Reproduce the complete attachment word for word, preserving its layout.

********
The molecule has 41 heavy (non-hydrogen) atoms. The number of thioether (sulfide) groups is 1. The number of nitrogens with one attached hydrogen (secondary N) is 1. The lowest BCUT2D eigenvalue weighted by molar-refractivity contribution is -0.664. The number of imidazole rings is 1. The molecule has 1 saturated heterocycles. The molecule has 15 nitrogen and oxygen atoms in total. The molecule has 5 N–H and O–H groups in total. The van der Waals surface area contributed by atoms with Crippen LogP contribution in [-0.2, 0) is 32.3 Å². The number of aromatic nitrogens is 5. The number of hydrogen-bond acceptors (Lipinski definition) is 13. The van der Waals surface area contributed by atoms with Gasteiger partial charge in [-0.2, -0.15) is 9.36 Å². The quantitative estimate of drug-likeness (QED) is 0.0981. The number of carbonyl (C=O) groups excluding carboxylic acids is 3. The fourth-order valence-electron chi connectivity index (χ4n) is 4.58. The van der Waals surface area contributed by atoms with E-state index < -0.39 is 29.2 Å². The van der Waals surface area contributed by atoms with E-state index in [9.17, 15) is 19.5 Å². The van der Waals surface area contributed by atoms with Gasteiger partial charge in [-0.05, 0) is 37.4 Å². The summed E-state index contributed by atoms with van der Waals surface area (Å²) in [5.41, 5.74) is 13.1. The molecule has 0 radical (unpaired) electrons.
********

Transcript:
The molecule has 41 heavy (non-hydrogen) atoms. The number of thioether (sulfide) groups is 1. The number of nitrogens with one attached hydrogen (secondary N) is 1. The lowest BCUT2D eigenvalue weighted by molar-refractivity contribution is -0.664. The number of imidazole rings is 1. The molecule has 1 saturated heterocycles. The molecule has 15 nitrogen and oxygen atoms in total. The molecule has 5 N–H and O–H groups in total. The van der Waals surface area contributed by atoms with Crippen LogP contribution in [-0.2, 0) is 32.3 Å². The number of aromatic nitrogens is 5. The number of hydrogen-bond acceptors (Lipinski definition) is 13. The van der Waals surface area contributed by atoms with Gasteiger partial charge in [-0.2, -0.15) is 9.36 Å². The quantitative estimate of drug-likeness (QED) is 0.0981. The number of carbonyl (C=O) groups excluding carboxylic acids is 3. The fourth-order valence-electron chi connectivity index (χ4n) is 4.58. The van der Waals surface area contributed by atoms with E-state index < -0.39 is 29.2 Å². The van der Waals surface area contributed by atoms with E-state index in [9.17, 15) is 19.5 Å². The van der Waals surface area contributed by atoms with Gasteiger partial charge in [-0.05, 0) is 37.4 Å². The summed E-state index contributed by atoms with van der Waals surface area (Å²) in [5.41, 5.74) is 13.1. The molecule has 0 radical (unpaired) electrons.